Described as youth in a bottle, a miracle worker or facial magic, Botox is talked about by women of all ages as a cure-all for wrinkles and aging skin. For the Hollywood elite, a dermatologist with a deft hand at Botox injections is worth her weight in gold. Dolly Parton famously quipped, “People say I look so happy — and I say, ‘That’s the Botox.'”
What is Botox, and how does it work? While Botox is the most commonly known, other versions on the market include Dysport and Xeomin. Botox includes a toxin produced by the bacterium Clostridium botulinum, which blocks signals between the nerves and muscles, preventing the injected muscle from contracting. As a result, the wrinkles relax and soften. Botox is effective on lines around the forehead, lips and eyes, but wrinkles caused by sun damage and gravity won’t respond to Botox.
Aside from treating wrinkles, Botox also has a variety of other medical uses, many of which people are unaware of. Check out some of them below.
Excessive Sweating: Botox has been FDA approved in the treatment for axillary hyperhidrosis, or severe underarm sweating. When Botox is injected near sweat glands to block the chemical that stimulates sweating, and results can last up to several months from one treatment. It can be used under the arms, in the hands, or for other areas of the body that sweat excessively.
Nerve Disorders: Because Botox is used to block nerve activity in the muscles, it can be an ideal treatment for overactive muscles or spasms, especially when caused by nerve disorders.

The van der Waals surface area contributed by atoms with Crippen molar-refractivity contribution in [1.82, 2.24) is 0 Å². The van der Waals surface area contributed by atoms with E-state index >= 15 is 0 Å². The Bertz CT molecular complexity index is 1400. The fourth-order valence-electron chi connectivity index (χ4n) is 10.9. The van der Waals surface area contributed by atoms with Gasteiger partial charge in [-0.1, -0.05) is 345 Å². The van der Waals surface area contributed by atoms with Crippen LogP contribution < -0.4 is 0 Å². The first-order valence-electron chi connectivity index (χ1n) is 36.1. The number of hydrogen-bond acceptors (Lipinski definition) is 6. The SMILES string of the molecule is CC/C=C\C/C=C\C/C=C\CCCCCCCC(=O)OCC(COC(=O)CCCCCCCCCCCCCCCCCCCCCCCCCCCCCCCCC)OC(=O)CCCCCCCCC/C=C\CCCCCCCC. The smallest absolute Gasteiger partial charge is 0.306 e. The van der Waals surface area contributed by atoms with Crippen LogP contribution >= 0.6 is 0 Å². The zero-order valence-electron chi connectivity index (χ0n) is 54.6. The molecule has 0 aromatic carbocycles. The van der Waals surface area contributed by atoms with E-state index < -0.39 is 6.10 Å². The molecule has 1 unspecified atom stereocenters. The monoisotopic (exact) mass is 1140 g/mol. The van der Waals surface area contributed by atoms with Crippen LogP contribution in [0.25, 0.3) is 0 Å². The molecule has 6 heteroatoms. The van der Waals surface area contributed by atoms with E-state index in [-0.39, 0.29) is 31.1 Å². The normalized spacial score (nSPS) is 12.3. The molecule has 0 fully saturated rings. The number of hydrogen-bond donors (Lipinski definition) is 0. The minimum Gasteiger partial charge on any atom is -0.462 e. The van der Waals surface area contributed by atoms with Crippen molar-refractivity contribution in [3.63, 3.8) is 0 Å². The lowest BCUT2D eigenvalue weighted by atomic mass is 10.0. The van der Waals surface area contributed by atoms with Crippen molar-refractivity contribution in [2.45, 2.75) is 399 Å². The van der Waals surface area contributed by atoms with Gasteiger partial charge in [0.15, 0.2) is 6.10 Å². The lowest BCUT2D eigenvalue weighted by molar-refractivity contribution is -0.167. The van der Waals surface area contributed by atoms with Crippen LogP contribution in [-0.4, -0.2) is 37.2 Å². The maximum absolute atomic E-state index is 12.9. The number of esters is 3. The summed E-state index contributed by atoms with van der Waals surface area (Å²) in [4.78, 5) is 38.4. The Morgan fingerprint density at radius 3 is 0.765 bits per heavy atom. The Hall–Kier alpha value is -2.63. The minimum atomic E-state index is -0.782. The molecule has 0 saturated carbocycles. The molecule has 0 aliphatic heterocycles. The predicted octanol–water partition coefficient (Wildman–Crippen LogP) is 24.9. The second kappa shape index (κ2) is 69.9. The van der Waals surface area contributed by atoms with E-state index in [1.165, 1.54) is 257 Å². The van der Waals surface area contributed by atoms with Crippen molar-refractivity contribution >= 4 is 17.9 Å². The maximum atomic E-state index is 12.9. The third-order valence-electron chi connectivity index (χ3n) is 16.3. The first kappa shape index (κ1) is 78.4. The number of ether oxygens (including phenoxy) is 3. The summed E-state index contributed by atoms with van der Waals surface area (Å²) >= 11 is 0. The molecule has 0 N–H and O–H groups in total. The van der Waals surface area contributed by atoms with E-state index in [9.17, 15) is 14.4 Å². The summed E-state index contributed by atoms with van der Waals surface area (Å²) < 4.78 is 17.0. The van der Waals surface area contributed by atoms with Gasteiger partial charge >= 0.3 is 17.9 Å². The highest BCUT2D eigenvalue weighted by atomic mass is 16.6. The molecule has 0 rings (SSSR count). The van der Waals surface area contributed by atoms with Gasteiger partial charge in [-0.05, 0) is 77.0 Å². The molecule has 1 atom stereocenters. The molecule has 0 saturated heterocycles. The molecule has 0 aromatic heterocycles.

Botox is FDA approved to counteract the symptoms of a variety of nerve disorders, such as cervical dystonia (neck muscle spasms), arm spasms, muscle stiffness, overactive bladder, uncontrolled blinking or eyelid spasms, and even multiple sclerosis.
Strabismus: More commonly referred to as crossed eyes or misaligned eyes, strabismus is characterized by a person’s eyes looking in two different directions or failing to align. The condition is caused when the muscles that control eye movement and alignment are unbalanced, meaning they can’t properly coordinate movement.
Since the 1970s, Botox injections have been used to treat strabismus in adults, teens, and even children, and this type of treatment is also FDA approved. By weakening stronger eye muscles, all of the eye muscles become more balanced.
Migraines: Botox is not intended to treat regular headaches or occasional migraines, but it is FDA approved to help patients that suffer from chronic migraines, generally characterized as 8-9 migraine days per month. Injections are performed every twelve weeks by a specialist; although results vary from patient to patient, this treatment has been proven to be effective at preventing migraine symptoms in chronic sufferers.